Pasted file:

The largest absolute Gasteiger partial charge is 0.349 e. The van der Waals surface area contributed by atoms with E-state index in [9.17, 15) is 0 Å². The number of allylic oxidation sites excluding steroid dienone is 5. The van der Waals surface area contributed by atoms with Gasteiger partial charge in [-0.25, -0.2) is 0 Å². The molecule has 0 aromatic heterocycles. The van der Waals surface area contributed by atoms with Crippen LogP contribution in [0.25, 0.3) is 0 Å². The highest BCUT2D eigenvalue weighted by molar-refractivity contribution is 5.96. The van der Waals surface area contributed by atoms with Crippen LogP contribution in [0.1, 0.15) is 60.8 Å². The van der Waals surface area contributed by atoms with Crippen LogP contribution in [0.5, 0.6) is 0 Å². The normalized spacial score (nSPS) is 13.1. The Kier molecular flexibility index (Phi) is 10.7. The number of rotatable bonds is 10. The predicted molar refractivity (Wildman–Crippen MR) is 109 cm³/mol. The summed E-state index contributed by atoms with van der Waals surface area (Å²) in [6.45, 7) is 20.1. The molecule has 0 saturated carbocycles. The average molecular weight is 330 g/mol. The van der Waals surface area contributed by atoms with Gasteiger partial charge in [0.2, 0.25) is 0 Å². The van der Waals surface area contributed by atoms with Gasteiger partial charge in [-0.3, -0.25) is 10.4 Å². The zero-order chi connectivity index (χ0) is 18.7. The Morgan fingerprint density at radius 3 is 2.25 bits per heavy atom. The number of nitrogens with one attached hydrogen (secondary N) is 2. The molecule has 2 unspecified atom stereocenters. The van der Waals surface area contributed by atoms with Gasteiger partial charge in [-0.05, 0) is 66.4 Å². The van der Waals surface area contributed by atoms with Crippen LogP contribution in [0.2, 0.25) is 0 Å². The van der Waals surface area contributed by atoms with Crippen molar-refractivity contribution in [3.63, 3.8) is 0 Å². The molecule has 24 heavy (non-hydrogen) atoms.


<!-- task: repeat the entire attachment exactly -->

The largest absolute Gasteiger partial charge is 0.349 e. The van der Waals surface area contributed by atoms with E-state index in [9.17, 15) is 0 Å². The number of allylic oxidation sites excluding steroid dienone is 5. The van der Waals surface area contributed by atoms with Gasteiger partial charge in [-0.25, -0.2) is 0 Å². The molecule has 0 aromatic heterocycles. The van der Waals surface area contributed by atoms with Crippen LogP contribution in [0.25, 0.3) is 0 Å². The highest BCUT2D eigenvalue weighted by molar-refractivity contribution is 5.96. The van der Waals surface area contributed by atoms with Crippen LogP contribution in [0.1, 0.15) is 60.8 Å². The van der Waals surface area contributed by atoms with Crippen LogP contribution in [0.5, 0.6) is 0 Å². The normalized spacial score (nSPS) is 13.1. The Kier molecular flexibility index (Phi) is 10.7. The number of rotatable bonds is 10. The predicted molar refractivity (Wildman–Crippen MR) is 109 cm³/mol. The summed E-state index contributed by atoms with van der Waals surface area (Å²) in [6.45, 7) is 20.1. The molecule has 0 saturated carbocycles. The average molecular weight is 330 g/mol. The van der Waals surface area contributed by atoms with Gasteiger partial charge in [0.2, 0.25) is 0 Å². The van der Waals surface area contributed by atoms with Gasteiger partial charge in [-0.3, -0.25) is 10.4 Å². The zero-order chi connectivity index (χ0) is 18.7. The Morgan fingerprint density at radius 3 is 2.25 bits per heavy atom. The number of nitrogens with one attached hydrogen (secondary N) is 2. The molecule has 2 unspecified atom stereocenters. The van der Waals surface area contributed by atoms with Gasteiger partial charge in [-0.05, 0) is 66.4 Å². The van der Waals surface area contributed by atoms with Crippen LogP contribution in [0.2, 0.25) is 0 Å². The van der Waals surface area contributed by atoms with Crippen molar-refractivity contribution in [3.63, 3.8) is 0 Å². The molecule has 24 heavy (non-hydrogen) atoms.